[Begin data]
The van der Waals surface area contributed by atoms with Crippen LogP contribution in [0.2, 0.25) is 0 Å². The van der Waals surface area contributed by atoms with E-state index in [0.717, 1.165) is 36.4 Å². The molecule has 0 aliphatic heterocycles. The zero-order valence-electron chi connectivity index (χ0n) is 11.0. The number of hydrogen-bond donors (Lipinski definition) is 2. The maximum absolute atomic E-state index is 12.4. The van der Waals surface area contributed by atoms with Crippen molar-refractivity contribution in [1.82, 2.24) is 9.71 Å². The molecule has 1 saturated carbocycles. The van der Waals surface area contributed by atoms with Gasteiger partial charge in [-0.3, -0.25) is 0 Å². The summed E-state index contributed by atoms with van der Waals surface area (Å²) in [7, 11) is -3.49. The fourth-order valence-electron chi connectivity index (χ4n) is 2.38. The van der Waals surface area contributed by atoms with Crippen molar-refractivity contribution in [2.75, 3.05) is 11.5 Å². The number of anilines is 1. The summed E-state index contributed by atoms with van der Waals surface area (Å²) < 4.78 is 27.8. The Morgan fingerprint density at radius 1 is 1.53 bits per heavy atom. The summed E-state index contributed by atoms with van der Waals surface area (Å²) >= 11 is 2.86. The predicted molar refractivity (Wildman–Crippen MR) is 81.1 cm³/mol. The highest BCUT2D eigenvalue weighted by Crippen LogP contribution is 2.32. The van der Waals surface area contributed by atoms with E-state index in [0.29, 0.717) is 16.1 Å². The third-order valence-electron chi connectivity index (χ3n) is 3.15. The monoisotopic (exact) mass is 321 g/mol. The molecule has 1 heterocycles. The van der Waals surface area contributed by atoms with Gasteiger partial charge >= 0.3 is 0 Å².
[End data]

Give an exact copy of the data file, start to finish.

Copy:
The van der Waals surface area contributed by atoms with Crippen LogP contribution in [0.2, 0.25) is 0 Å². The van der Waals surface area contributed by atoms with E-state index in [0.717, 1.165) is 36.4 Å². The molecule has 0 aliphatic heterocycles. The zero-order valence-electron chi connectivity index (χ0n) is 11.0. The number of hydrogen-bond donors (Lipinski definition) is 2. The maximum absolute atomic E-state index is 12.4. The van der Waals surface area contributed by atoms with Crippen molar-refractivity contribution in [1.82, 2.24) is 9.71 Å². The molecule has 1 saturated carbocycles. The van der Waals surface area contributed by atoms with Gasteiger partial charge in [-0.3, -0.25) is 0 Å². The summed E-state index contributed by atoms with van der Waals surface area (Å²) in [7, 11) is -3.49. The fourth-order valence-electron chi connectivity index (χ4n) is 2.38. The van der Waals surface area contributed by atoms with Crippen molar-refractivity contribution in [2.75, 3.05) is 11.5 Å². The number of anilines is 1. The summed E-state index contributed by atoms with van der Waals surface area (Å²) < 4.78 is 27.8. The Morgan fingerprint density at radius 1 is 1.53 bits per heavy atom. The summed E-state index contributed by atoms with van der Waals surface area (Å²) >= 11 is 2.86. The predicted molar refractivity (Wildman–Crippen MR) is 81.1 cm³/mol. The highest BCUT2D eigenvalue weighted by Crippen LogP contribution is 2.32. The van der Waals surface area contributed by atoms with E-state index in [0.29, 0.717) is 16.1 Å². The third-order valence-electron chi connectivity index (χ3n) is 3.15. The monoisotopic (exact) mass is 321 g/mol. The molecule has 1 heterocycles. The van der Waals surface area contributed by atoms with Gasteiger partial charge >= 0.3 is 0 Å².